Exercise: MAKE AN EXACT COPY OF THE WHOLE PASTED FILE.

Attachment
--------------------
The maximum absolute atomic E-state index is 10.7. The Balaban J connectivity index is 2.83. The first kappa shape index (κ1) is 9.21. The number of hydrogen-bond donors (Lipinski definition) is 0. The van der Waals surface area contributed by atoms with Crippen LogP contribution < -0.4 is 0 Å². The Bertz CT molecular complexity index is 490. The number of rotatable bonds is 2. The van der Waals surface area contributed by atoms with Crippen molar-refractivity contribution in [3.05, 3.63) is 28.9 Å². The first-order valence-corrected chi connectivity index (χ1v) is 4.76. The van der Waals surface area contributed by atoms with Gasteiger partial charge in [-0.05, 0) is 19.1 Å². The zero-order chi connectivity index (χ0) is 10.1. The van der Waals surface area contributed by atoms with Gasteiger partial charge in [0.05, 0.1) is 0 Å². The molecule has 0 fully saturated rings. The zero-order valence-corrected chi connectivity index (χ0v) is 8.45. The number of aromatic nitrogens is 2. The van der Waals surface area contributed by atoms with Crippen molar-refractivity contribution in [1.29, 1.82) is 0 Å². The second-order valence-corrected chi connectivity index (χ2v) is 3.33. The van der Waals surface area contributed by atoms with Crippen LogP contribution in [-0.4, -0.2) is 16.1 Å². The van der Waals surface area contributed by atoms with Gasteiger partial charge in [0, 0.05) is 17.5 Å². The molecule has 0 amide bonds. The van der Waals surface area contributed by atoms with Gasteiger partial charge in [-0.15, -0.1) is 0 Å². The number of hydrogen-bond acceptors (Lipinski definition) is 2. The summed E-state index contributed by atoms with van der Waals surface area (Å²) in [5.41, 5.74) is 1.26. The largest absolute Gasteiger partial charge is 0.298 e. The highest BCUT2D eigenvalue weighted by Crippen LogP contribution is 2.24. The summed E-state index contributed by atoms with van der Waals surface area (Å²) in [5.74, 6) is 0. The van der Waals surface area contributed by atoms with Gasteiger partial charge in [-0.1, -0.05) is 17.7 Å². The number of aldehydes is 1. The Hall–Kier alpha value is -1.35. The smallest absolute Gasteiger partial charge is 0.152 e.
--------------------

The maximum absolute atomic E-state index is 10.7. The Balaban J connectivity index is 2.83. The first kappa shape index (κ1) is 9.21. The number of hydrogen-bond donors (Lipinski definition) is 0. The van der Waals surface area contributed by atoms with Crippen LogP contribution < -0.4 is 0 Å². The Bertz CT molecular complexity index is 490. The number of rotatable bonds is 2. The van der Waals surface area contributed by atoms with Crippen molar-refractivity contribution in [3.05, 3.63) is 28.9 Å². The first-order valence-corrected chi connectivity index (χ1v) is 4.76. The van der Waals surface area contributed by atoms with Gasteiger partial charge in [-0.05, 0) is 19.1 Å². The zero-order chi connectivity index (χ0) is 10.1. The van der Waals surface area contributed by atoms with Gasteiger partial charge in [0.05, 0.1) is 0 Å². The molecule has 0 fully saturated rings. The zero-order valence-corrected chi connectivity index (χ0v) is 8.45. The number of aromatic nitrogens is 2. The van der Waals surface area contributed by atoms with Crippen molar-refractivity contribution in [1.29, 1.82) is 0 Å². The second-order valence-corrected chi connectivity index (χ2v) is 3.33. The van der Waals surface area contributed by atoms with Crippen LogP contribution in [-0.4, -0.2) is 16.1 Å². The van der Waals surface area contributed by atoms with Gasteiger partial charge in [0, 0.05) is 17.5 Å². The molecule has 0 amide bonds. The van der Waals surface area contributed by atoms with Gasteiger partial charge in [-0.15, -0.1) is 0 Å². The number of hydrogen-bond acceptors (Lipinski definition) is 2. The summed E-state index contributed by atoms with van der Waals surface area (Å²) in [5.41, 5.74) is 1.26. The largest absolute Gasteiger partial charge is 0.298 e. The highest BCUT2D eigenvalue weighted by Crippen LogP contribution is 2.24. The summed E-state index contributed by atoms with van der Waals surface area (Å²) in [5.74, 6) is 0. The van der Waals surface area contributed by atoms with Gasteiger partial charge in [-0.1, -0.05) is 17.7 Å². The number of aldehydes is 1. The Hall–Kier alpha value is -1.35. The smallest absolute Gasteiger partial charge is 0.152 e.